Mediation bid to agree compensation for Garda Tony Golden’s family

Garda was unarmed when he was shot dead responding to a domestic violence complaint

Mediation talks will take place this Friday in a bid to agree a State compensation settlement for the family of Garda Tony Golden, fatally wounded in a murder-suicide attack while on duty in Omeath more than four years ago.

Eamonn MJ Coffey, counsel for Garda Golden's widow, Nicola, and the couple's three young children, told Mr Justice Michael Twomey in the High Court today that a mediator had been agreed and settlement talks were set to begin at 11 a.m. in Dundalk.

Mr Coffey said if mediation was successful the court would still have to approve the details on behalf of the three Golden children, Andrew, Lucy and Alex, who reside with their mother in Blackrock, Co Louth.

The outcome of the talks will be mentioned before the judge next Monday. The judge was told in the event of failure the hearing to decide damages under the Garda Compensation Acts would take at least three days and possibly a full week.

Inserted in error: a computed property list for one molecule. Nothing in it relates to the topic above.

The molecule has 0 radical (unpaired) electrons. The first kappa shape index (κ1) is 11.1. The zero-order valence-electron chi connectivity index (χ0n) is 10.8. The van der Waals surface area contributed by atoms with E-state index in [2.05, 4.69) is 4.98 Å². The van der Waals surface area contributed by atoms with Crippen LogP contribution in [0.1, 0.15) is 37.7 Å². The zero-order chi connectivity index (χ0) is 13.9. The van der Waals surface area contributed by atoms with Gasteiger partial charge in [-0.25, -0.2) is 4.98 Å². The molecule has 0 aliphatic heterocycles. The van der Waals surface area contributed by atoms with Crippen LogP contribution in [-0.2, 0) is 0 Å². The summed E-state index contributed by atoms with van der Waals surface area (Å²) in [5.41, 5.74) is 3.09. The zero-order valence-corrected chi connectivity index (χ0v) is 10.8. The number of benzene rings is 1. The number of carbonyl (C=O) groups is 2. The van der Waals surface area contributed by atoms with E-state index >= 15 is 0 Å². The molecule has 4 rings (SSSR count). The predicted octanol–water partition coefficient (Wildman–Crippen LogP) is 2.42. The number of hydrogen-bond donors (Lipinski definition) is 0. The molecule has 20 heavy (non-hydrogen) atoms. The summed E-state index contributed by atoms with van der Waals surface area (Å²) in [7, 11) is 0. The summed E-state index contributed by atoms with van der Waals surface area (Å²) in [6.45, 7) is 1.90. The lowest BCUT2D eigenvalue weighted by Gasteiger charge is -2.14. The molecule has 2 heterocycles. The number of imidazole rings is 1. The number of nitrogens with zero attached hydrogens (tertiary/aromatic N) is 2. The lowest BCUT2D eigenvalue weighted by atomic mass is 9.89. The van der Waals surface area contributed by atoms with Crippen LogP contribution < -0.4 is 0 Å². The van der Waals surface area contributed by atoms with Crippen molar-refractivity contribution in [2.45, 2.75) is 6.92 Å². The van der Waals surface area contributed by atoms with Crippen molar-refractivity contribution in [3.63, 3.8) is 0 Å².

The judge said a hearing date of Monday February 10th had been listed provisionally but he would be on circuit at that time and a damages trial may be necessary before another judge.

Micheál Ó Scanaill SC, who appears with barrister Joseph O’Sullivan for the Minister for Public Expenditure and Reform, said it was important any trial would minimise stress on the family and should not be drawn out over successive Mondays, the scheduled day for garda compensation applications to be dealt with.

Ms Golden had been a State nurse with the HSE at the time of her husband's murder and had not worked since the shooting which took place on October 11th, 2015.

Garda Golden was aged 36 when, in uniform and unarmed, he responded to a domestic violence complaint in Omeath.

He had accompanied Siobhan Philips (23) to the house she shared with her physically abusive partner Adrian Crevan Mackin, a known dissident Republican who was on bail on charges of IRA membership at the time.

Mackin shot Garda Golden five times and Ms Philips four times, including one bullet to her head, before turning the gun on himself and taking his own life.

Ms Philips, who survived her injuries, is living in Co Down. She had two children by Mackin and issued personal injury proceedings against the Garda Commissioner, the Minister for Justice, Ireland and the Attorney General on her own and their behalf, alleging negligence.

Talks to settle the compensation claims by Ms Golden and her children have already broken down once.